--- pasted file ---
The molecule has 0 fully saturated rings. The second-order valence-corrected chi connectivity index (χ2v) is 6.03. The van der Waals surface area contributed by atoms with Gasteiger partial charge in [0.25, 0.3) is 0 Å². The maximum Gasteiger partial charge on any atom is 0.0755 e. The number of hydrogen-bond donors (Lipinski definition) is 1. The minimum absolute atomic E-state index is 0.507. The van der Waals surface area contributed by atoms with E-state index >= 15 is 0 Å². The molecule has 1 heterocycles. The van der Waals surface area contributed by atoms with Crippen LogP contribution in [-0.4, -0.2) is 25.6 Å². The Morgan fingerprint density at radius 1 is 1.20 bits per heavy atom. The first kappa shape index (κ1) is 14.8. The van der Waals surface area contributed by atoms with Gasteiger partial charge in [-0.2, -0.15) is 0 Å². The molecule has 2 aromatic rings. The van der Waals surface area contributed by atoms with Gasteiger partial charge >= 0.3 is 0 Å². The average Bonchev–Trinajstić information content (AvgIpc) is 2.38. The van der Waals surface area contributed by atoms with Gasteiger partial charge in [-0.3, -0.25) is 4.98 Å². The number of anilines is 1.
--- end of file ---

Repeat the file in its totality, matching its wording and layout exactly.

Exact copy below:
The molecule has 0 fully saturated rings. The second-order valence-corrected chi connectivity index (χ2v) is 6.03. The van der Waals surface area contributed by atoms with Gasteiger partial charge in [0.25, 0.3) is 0 Å². The maximum Gasteiger partial charge on any atom is 0.0755 e. The number of hydrogen-bond donors (Lipinski definition) is 1. The minimum absolute atomic E-state index is 0.507. The van der Waals surface area contributed by atoms with E-state index >= 15 is 0 Å². The molecule has 1 heterocycles. The van der Waals surface area contributed by atoms with Crippen LogP contribution in [-0.4, -0.2) is 25.6 Å². The Morgan fingerprint density at radius 1 is 1.20 bits per heavy atom. The first kappa shape index (κ1) is 14.8. The van der Waals surface area contributed by atoms with Gasteiger partial charge in [-0.2, -0.15) is 0 Å². The molecule has 2 aromatic rings. The van der Waals surface area contributed by atoms with Gasteiger partial charge >= 0.3 is 0 Å². The average Bonchev–Trinajstić information content (AvgIpc) is 2.38. The van der Waals surface area contributed by atoms with Gasteiger partial charge in [-0.3, -0.25) is 4.98 Å². The number of anilines is 1.